In a powerful essay challenging the preconceived notions about what it means to be a single mother, she got candid about raising four kids by herself.
It's a mammoth responsibility and a difficult task to raise children as a couple itself, doing it by yourself is a whole different ballgame. Yet, single moms are held to an entirely different set of standards as compared to single fathers, and constantly face unrealistic expectations and pressures from society. One mom called out these double standards in a powerful essay for Scary Mommy earlier this year, where she got candid about being a single mom to four kids. In the piece titled "This Is What A Single Mom Really Feels Like," Ashley Rodgers — a writer and a full-time employee at a Missouri school district — challenged the preconceived notions about what it means to be a single mother.
"What do you picture when you hear 'single mom?'" she asked. "Do you imagine a woman more worried about her next drink than her son's baseball game? Maybe you picture a woman smoking a Virginia Slim on the rickety porch of a beat-up old trailer while her kids play down the road without any shoes on. To me, 'single mom' means so much more. It's the woman who sits at her desk worrying about how she's going to turn her lights back on before she picks her kids up from school. The woman who has maxed out every credit card she owns to make sure her kids have presents to open Christmas morning wrapped neatly under the dollar store Christmas tree."
Being a single mom is:— Skylah Anari #BlackLivesMatter (@SkylahAnari) August 4, 2018
Providing 100% with 0% assistance from the other parent.
Giving 120% w/ 0% expectations.
"Me time" 10% of the week with 100% chance of interruption.
100% no regrets.
Single moms: Times get hard but don't quit. Your kids are watching and they're proud.
Speaking to Good Morning America, Rodgers revealed that she and her ex-husband (with whom she had three children) split in 2016 after he was on deployment while Rodgers was pregnant with their second child. "He had a hard time coming back from that," she explained. "It came to the point where he had a bottle of whisky in one hand and a gun in the other and we just had to go our separate ways." Rodgers had a fourth child in February 2020 after entering a new relationship but since she and the baby's father live separately, most of the responsibility falls on her.
"I feel like the mental image of a single mother is so incredibly negative and we need to challenge that," said Rodgers. "I want [people] to think about what's behind the scenes and I want them to know that what you're seeing is a very small piece to a very large puzzle." In her essay, Rodgers detailed the hidden hardships many single mothers face almost every day while urging that readers hold back their silent judgments the next time they cross paths with a single mom. "You know that woman who was just a little too snippy with her kids in the checkout lane at Walmart? She was just called every curse word under the sun by her ex-husband because she wouldn't let him take the kids on her weekend... That woman, the one you silently judge, she has been through more hell than you can ever imagine."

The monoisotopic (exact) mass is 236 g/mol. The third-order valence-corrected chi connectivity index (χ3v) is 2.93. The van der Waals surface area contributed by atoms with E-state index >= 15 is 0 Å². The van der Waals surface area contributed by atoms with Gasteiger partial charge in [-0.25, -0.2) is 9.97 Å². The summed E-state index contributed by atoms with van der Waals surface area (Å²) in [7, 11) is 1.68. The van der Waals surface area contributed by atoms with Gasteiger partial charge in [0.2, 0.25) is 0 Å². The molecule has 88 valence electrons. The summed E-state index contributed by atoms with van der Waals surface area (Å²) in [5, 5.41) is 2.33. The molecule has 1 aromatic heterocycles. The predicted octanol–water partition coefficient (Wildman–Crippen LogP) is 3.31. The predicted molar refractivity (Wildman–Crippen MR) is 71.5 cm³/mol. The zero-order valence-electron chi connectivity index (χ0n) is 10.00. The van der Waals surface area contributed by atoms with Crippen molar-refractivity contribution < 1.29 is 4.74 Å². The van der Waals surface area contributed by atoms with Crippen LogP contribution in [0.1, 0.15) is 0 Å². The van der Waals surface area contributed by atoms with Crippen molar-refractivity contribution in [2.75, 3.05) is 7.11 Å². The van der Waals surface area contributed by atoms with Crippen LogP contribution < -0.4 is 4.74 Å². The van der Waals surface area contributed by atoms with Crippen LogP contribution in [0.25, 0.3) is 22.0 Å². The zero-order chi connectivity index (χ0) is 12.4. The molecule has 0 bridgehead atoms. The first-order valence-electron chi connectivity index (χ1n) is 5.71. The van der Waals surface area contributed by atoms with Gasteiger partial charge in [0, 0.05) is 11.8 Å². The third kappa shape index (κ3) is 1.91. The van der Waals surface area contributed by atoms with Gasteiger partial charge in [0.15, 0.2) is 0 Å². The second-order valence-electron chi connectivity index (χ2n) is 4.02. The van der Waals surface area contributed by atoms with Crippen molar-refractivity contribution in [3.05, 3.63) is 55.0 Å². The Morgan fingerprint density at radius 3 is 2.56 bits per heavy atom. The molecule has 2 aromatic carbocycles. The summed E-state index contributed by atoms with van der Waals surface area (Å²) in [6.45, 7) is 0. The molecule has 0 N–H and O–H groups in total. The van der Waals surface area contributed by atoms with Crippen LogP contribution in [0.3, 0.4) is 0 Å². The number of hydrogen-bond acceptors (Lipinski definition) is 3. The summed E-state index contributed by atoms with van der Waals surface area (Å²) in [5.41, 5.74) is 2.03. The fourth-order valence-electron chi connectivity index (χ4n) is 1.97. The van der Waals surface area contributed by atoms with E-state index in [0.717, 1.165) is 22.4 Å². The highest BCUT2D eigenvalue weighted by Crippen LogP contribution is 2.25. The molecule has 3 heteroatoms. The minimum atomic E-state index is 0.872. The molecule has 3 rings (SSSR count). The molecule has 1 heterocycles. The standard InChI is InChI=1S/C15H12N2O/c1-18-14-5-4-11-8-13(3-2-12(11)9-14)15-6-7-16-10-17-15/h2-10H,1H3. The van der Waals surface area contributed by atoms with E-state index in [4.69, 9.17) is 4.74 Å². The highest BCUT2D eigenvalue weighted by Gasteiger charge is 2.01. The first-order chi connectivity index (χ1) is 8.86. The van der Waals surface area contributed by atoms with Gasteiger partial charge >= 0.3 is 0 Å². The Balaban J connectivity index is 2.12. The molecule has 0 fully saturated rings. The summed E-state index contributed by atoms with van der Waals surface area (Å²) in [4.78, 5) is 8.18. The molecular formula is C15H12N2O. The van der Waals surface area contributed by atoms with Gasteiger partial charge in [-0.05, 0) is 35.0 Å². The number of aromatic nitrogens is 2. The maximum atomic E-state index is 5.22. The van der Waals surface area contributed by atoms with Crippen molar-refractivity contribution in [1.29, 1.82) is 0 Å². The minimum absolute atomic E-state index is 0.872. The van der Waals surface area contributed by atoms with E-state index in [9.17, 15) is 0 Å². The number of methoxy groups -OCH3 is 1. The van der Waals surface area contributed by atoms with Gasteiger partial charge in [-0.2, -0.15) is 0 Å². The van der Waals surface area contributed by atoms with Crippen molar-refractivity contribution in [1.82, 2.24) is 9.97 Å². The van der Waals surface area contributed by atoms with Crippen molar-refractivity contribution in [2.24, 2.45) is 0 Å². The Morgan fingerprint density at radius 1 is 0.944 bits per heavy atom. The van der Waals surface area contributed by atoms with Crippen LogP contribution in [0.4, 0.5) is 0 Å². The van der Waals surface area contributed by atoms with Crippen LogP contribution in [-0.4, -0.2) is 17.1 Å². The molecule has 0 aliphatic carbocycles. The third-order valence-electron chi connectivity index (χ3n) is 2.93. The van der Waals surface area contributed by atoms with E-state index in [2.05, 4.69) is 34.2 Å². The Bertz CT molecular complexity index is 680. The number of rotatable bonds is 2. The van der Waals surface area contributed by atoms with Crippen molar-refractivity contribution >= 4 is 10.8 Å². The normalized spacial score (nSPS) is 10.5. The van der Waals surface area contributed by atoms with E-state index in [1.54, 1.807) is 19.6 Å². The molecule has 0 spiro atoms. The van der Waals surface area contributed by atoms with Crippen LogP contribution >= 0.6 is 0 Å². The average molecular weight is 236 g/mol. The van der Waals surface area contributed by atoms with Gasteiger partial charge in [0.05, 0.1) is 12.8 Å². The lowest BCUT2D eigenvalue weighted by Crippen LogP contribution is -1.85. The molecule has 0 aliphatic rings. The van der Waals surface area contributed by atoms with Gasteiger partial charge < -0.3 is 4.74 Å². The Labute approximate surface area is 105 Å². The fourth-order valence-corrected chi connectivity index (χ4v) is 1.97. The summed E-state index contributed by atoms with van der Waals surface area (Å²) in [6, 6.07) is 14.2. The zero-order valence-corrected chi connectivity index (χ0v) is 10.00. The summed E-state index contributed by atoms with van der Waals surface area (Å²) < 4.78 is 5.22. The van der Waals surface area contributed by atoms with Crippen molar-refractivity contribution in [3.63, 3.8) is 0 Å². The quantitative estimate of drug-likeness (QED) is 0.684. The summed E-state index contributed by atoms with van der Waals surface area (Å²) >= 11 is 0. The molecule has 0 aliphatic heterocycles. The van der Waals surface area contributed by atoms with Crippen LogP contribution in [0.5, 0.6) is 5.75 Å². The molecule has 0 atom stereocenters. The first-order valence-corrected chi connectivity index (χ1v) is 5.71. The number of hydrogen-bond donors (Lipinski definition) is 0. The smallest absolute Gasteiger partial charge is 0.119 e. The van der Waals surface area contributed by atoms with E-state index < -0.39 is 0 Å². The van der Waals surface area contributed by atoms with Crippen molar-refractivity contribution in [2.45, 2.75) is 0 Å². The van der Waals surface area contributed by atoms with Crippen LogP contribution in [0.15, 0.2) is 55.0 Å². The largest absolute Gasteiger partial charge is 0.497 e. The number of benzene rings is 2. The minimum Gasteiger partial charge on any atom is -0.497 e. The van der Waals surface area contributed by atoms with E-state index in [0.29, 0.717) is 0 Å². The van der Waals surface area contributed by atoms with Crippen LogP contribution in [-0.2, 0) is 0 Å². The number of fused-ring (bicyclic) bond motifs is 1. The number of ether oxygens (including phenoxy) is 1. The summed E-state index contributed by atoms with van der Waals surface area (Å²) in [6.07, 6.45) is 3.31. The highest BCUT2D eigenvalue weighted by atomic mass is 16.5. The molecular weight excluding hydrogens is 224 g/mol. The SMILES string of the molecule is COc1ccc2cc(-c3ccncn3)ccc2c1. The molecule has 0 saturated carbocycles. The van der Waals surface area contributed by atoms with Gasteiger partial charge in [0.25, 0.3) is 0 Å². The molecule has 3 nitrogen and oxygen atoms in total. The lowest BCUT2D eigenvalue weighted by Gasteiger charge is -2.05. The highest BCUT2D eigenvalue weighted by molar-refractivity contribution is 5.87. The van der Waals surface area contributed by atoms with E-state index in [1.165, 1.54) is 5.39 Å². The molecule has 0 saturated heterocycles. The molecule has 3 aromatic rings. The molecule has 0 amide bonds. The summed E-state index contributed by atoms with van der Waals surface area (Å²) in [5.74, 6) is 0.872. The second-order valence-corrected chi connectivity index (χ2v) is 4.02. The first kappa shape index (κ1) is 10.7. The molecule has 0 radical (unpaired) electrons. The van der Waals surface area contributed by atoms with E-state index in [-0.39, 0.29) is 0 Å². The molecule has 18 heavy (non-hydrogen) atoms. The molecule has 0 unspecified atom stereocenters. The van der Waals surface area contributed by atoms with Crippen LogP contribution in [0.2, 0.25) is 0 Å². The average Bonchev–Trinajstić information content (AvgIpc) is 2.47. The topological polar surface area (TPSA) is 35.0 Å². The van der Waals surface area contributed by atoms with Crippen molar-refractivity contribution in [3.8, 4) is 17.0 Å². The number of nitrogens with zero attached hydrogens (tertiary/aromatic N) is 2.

"Here's the thing. You likely have no clue. These women, their armor is so strong you have no idea what really lies beneath it," Rodgers continued. She went on to call out the different expectations people may have of mothers versus fathers. "When dad sends the kids to school in clothes that don't match and hair that hasn't been brushed, teachers might snicker and say 'Well, he tried.' But God forbid a single mother forgets to dress their child up for spirit week with fancy braids and coordinating outfits to boot. 'Does she care at all?', 'She must not be well,' 'Those poor children,'" she wrote.
Single Moms vs. Single Dads: Examining the Double Standards of Single Parenthood | Parents https://t.co/PXKs507tnl— ناصر الخالد (@nfalkhaled) January 29, 2021
"This single mother, she's me. She's also that cranky lady at the bank and the waitress who forgot to get your drink refills for the second time. Sometimes, her children forget to turn in their homework. Or they go to school without an extra snack," Rodgers continued. "She loves her children with every fiber of her being, but she is tired. Sympathy will only add more layers to her armor. This path was not one she would have chosen. Maybe the white picket fence and Joanna Gaines' home décor aren't part of God's plan for her life. But I can tell you this. She will continue to make lemonade out of lemons, and drink the sh*t out of it... even if it is a little too bitter."